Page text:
As Abraham charges his servant that he will be the one to find a wife for Isaac, the servant rightly asks the most important question. What if she will not return with me? Then Abraham does the remarkable. “The Lord, the God of heaven, who took me from my father’s house and from the land of my kindred, and who spoke to me and swore to me, ‘To your offspring I will give this land.’”
Isaac must have a wife and this wife must not be from Canaan and Isaac must not leave Canaan to find this wife because of what God said. Abraham has been thinking, meditating upon God’s Word. God had promised offspring to Abraham, offspring that would become a nation; offspring that would number the stars of heaven; offspring that would be as the sand of the seashore (12:2; 15:5; 22:17); offspring that would occupy this particular land. The right woman would not be from this land because it was land with its inhabitants that God would also judge (15:16). God had promised a lot of offspring. And in Abraham’s old age, Abraham is not looking at a nation or numbering stars or counting sand. He has but one child, now a man, a single man. So, what is Abraham holding onto? God’s Word.
Also, the last chapter in which Abraham and Isaac are both mentioned is Genesis 22. It is there that for the very first time the word love is mentioned. “Take your son, your only son Isaac, whom you love.” And it is also in this chapter that Abraham learns his very last lesson of faith. “The Lord will provide” (Genesis 22:14). In Genesis 24, Abraham is certain of one thing. As he thinks upon God’s Word, he also knows that God will provide.
So, when the servant asks, what if the woman will not return with me, Abraham can say, “God will send his angel before you, and you shall take a wife for my son from there.” Why? God has spoken. “To your offspring I will give this land.” And since God has spoken, God will also provide. And since God has spoken and God will provide, God will also make it happen.
I want us to see that the basis of Genesis 24 is that God has spoken; God’s Word. At the beginning of the chapter, in his old age, his well-advanced years, Abraham is meditating upon what God has said. Could it be possible that as Isaac walked in that field, talking to himself, he too is meditating upon what God has said?
He Gazed at Her in Silence
Genesis 24 is long. It is long for one reason: the servant. He heard Genesis 24:1-8. He heard what God had spoken. And then he experienced God’s provision knowing it was God who made it all happen.
He took ten camels, count them, ten (24:10). And he made his way toward Abraham’s homeland. This was a long journey, several hundred miles, and perhaps many months. As he entered his destination, he stops. He is thirsty. The camels are thirsty. And it is evening (24:11). It is at this time that the women of the city come to the communal well to draw water. Knowing that God has spoken, knowing that since God spoke he will provide, and knowing that since God will provide, God will make it happen, the servant prays. “O Lord, God of my master Abraham, please grant me success today [literally, make it happen]” (24:12). And note the word success (KJV – good speed). “And show steadfast love to my master Abraham.”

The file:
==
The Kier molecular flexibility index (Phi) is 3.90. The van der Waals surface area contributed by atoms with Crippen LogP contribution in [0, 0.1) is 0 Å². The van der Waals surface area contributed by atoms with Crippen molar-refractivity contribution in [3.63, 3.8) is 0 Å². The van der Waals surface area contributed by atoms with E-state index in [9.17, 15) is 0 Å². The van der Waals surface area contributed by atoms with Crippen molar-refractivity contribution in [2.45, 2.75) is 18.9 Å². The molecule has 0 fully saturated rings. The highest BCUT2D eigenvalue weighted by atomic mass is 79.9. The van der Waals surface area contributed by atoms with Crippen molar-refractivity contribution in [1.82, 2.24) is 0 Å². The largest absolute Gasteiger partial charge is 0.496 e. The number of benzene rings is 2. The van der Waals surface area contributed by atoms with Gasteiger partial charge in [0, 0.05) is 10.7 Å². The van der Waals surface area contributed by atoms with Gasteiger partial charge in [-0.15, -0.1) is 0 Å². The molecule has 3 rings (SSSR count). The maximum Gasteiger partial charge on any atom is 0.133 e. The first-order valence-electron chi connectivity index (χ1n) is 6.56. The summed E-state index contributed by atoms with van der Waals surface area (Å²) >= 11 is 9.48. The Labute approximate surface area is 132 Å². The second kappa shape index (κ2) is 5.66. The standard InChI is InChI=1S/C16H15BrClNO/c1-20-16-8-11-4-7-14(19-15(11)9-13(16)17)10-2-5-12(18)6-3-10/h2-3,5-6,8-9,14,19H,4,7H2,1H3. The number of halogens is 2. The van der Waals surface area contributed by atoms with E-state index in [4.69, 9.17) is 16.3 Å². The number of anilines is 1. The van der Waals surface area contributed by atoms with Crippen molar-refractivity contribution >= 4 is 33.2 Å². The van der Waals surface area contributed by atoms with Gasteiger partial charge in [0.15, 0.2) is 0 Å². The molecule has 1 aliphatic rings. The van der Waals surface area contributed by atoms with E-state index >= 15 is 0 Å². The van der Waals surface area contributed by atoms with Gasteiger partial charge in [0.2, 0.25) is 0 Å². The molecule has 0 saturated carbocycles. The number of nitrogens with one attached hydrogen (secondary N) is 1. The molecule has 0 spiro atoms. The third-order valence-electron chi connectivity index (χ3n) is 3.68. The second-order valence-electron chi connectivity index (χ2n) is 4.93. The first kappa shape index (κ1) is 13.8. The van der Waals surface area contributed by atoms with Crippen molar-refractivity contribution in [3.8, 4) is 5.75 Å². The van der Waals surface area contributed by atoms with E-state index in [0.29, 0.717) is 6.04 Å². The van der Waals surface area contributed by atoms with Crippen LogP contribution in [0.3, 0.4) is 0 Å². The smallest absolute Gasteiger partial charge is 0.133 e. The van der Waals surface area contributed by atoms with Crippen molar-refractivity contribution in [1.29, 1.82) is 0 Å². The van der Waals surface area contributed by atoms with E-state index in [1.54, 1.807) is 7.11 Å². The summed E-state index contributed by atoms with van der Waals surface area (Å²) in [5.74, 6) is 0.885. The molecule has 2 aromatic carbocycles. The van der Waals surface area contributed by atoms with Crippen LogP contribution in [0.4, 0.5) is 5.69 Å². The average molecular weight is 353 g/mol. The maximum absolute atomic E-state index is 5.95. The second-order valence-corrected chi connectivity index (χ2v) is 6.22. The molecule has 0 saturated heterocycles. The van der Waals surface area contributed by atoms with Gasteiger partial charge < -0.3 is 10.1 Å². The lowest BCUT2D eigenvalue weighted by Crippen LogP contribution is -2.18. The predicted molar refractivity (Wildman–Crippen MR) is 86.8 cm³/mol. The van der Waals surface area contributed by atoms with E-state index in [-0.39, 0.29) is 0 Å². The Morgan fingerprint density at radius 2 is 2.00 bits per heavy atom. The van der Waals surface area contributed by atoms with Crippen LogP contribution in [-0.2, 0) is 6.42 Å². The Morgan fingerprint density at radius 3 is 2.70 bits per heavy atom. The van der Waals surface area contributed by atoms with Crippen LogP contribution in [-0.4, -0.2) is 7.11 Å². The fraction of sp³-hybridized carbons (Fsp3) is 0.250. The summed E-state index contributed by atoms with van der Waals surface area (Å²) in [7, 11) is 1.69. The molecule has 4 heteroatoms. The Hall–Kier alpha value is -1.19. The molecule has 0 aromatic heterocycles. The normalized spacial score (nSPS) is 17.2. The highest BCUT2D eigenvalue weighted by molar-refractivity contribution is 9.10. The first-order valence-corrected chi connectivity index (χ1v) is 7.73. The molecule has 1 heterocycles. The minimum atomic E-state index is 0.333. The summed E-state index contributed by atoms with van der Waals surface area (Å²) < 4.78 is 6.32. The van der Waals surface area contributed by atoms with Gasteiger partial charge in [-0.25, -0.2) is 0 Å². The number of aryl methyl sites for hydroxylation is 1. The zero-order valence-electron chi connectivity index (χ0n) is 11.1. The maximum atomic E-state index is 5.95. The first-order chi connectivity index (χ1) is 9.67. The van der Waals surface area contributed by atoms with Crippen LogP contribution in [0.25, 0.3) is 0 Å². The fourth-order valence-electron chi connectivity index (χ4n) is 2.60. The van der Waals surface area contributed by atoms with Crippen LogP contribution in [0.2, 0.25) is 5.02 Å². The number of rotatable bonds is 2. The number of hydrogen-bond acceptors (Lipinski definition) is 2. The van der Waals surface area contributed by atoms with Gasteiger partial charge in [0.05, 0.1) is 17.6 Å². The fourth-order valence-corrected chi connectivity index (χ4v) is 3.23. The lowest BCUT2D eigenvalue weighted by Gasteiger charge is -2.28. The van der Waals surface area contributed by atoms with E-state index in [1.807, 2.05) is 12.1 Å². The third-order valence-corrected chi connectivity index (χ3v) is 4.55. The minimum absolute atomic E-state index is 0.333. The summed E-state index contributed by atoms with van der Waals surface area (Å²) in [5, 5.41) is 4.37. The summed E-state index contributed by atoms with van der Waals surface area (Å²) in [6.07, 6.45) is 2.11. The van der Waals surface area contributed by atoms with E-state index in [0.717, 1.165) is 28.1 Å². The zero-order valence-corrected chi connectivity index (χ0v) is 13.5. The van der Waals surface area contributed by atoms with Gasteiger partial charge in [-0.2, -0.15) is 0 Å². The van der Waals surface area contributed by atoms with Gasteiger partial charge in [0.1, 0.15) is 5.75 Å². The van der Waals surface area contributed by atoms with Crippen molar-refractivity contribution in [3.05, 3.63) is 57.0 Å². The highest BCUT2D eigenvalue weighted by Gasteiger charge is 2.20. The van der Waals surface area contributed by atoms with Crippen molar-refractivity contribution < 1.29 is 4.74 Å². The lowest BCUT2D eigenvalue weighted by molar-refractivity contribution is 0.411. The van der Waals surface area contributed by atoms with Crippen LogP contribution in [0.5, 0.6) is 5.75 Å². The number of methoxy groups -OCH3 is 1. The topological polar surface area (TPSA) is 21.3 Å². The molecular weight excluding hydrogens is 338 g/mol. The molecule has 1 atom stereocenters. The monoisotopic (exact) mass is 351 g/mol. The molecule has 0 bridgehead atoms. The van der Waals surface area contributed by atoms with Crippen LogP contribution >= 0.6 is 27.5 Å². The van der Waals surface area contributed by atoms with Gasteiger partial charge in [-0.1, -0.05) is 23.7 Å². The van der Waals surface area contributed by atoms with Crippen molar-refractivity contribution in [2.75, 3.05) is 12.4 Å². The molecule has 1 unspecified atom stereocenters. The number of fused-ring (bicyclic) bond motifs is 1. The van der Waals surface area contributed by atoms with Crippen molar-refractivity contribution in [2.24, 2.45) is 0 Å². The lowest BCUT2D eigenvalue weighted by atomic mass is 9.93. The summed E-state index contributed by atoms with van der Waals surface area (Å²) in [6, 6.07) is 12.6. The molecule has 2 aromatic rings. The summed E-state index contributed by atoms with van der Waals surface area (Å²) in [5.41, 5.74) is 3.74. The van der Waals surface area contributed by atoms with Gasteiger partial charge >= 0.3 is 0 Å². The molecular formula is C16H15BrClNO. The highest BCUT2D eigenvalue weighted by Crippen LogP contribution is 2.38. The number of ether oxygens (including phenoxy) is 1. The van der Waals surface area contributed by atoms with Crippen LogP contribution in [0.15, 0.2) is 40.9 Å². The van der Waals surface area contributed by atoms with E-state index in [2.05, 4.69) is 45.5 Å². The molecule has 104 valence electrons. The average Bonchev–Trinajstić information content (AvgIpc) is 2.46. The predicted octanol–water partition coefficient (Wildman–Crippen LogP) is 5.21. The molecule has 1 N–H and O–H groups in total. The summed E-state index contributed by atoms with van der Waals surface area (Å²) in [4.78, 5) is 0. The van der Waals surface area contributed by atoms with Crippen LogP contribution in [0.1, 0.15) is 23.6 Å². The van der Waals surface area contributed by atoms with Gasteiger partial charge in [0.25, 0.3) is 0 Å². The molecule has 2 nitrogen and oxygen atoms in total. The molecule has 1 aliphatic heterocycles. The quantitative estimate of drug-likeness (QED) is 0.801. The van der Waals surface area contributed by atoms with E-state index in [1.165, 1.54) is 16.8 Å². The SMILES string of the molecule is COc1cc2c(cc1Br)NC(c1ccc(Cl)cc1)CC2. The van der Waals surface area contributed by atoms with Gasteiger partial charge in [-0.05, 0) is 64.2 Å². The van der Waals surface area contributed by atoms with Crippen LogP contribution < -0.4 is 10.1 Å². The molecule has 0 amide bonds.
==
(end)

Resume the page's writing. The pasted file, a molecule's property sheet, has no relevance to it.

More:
He then asks, knowing that God must make it happen, if any of this is to happen, that the young woman who gives him a drink of water and offers water to the camels, be the right woman for Isaac. And before he finishes his prayer, perhaps with one eye open and the other closed, he sees Rebekah, beautiful Rebekah make her way up from the well. He asks her for a drink. What does she do, but also offer to water all ten camels! Camels can each drink about thirty gallons of water. All Rebekah has for this arduous task is one bucket!
As she serves the camels, the servant gazes at her in silence. Is this the one God has provided? Is this God making it happen? Is this God fulfilling his word before my very eyes?! Spoiler alert: it is. God is making it happen right here and now.
The servant gives Rebekah a gold nose ring and some bracelets and asks about her family and home. But the astonishing part is that the servant prays. And the most astonishing part of his prayer is verse twenty-seven. “As for me, the Lord has led me in the way to the house of my master’s kinsman.” Rebekah then runs. She runs home to tell her family. Her brother comes and checks things out, primarily because he is more interested in wealth than anything. Then the servant is invited to the home where he shares everything – God has spoken. Since God has spoken, God will provide. And since it is God who provides, God is the one who makes it all happen.
This is what Genesis 24 is all about and why it is so long. This servant is in awe of God. It is why he tells and retells all that has happened. He is impressed by and with God. The servant’s witness, his testimony, is that God makes it happen (see Genesis 24:21; 40; 42; 56). And where does this all begin? God’s Word.
What then is here for us? God’s Word contains God’s will. “Once we know the will of God, we can have tremendous confidence that God will use his supernatural power to overcome obstacles for those who aim to do it.” Therefore, if we are to know God’s will, read God’s Word. And when reading God’s Word, think over it and through it and upon it! Meditate! See Joshua 1:8 and note the word prosperous (same as 24:21, 40, 42, 56). Go walk in a field! “If you are not spending much time in meditative study of God’s Word, then probably doing God’s will is not the passion of your life. And if you ever ask the question, ‘what is God’s will?’ you probably get very confused.” As you read, as you study, as you meditate, pray. Pray to the God who will provide. What will he provide? Fulfilling his will. Pray to the God who will make it happen! Then what? Go. Go expectantly. Go obediently. Go with one eye open and the other eye closed. Go looking to know that God has done it!